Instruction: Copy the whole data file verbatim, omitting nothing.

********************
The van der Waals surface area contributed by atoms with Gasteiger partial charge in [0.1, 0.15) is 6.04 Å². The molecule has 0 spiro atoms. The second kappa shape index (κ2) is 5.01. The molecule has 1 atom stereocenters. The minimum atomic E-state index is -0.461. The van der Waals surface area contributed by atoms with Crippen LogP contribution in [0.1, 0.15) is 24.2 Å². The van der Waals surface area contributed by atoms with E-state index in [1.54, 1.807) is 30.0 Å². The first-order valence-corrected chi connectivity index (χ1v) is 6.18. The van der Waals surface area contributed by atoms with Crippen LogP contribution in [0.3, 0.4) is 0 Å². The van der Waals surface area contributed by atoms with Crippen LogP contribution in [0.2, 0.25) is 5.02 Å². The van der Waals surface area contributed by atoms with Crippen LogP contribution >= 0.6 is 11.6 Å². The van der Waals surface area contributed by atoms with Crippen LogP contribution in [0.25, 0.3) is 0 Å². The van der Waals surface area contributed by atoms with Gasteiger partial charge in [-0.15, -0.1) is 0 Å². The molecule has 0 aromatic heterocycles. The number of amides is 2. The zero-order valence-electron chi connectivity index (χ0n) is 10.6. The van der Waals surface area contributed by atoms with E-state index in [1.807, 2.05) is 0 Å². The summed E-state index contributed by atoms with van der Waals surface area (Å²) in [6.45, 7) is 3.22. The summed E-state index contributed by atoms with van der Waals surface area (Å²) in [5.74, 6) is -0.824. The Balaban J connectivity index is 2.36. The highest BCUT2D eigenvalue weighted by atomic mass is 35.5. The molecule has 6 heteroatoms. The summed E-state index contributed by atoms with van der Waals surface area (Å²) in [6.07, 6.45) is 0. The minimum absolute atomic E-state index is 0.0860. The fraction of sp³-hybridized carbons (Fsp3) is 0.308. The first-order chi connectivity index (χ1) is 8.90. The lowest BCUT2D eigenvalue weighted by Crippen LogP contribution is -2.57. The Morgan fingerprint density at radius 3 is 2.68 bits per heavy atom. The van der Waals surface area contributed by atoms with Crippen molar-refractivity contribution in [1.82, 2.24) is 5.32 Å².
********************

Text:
The van der Waals surface area contributed by atoms with Gasteiger partial charge in [0.1, 0.15) is 6.04 Å². The molecule has 0 spiro atoms. The second kappa shape index (κ2) is 5.01. The molecule has 1 atom stereocenters. The minimum atomic E-state index is -0.461. The van der Waals surface area contributed by atoms with Crippen LogP contribution in [0.1, 0.15) is 24.2 Å². The van der Waals surface area contributed by atoms with E-state index in [1.54, 1.807) is 30.0 Å². The first-order valence-corrected chi connectivity index (χ1v) is 6.18. The van der Waals surface area contributed by atoms with Crippen LogP contribution in [0.3, 0.4) is 0 Å². The van der Waals surface area contributed by atoms with Crippen LogP contribution in [0.2, 0.25) is 5.02 Å². The van der Waals surface area contributed by atoms with Crippen LogP contribution >= 0.6 is 11.6 Å². The van der Waals surface area contributed by atoms with Crippen LogP contribution in [0.25, 0.3) is 0 Å². The van der Waals surface area contributed by atoms with Gasteiger partial charge in [-0.15, -0.1) is 0 Å². The molecule has 0 aromatic heterocycles. The number of amides is 2. The zero-order valence-electron chi connectivity index (χ0n) is 10.6. The van der Waals surface area contributed by atoms with E-state index in [1.807, 2.05) is 0 Å². The summed E-state index contributed by atoms with van der Waals surface area (Å²) in [6.45, 7) is 3.22. The summed E-state index contributed by atoms with van der Waals surface area (Å²) in [5.74, 6) is -0.824. The Balaban J connectivity index is 2.36. The highest BCUT2D eigenvalue weighted by atomic mass is 35.5. The molecule has 6 heteroatoms. The summed E-state index contributed by atoms with van der Waals surface area (Å²) in [6.07, 6.45) is 0. The minimum absolute atomic E-state index is 0.0860. The fraction of sp³-hybridized carbons (Fsp3) is 0.308. The first-order chi connectivity index (χ1) is 8.90. The lowest BCUT2D eigenvalue weighted by Crippen LogP contribution is -2.57. The Morgan fingerprint density at radius 3 is 2.68 bits per heavy atom. The van der Waals surface area contributed by atoms with Crippen molar-refractivity contribution in [1.82, 2.24) is 5.32 Å².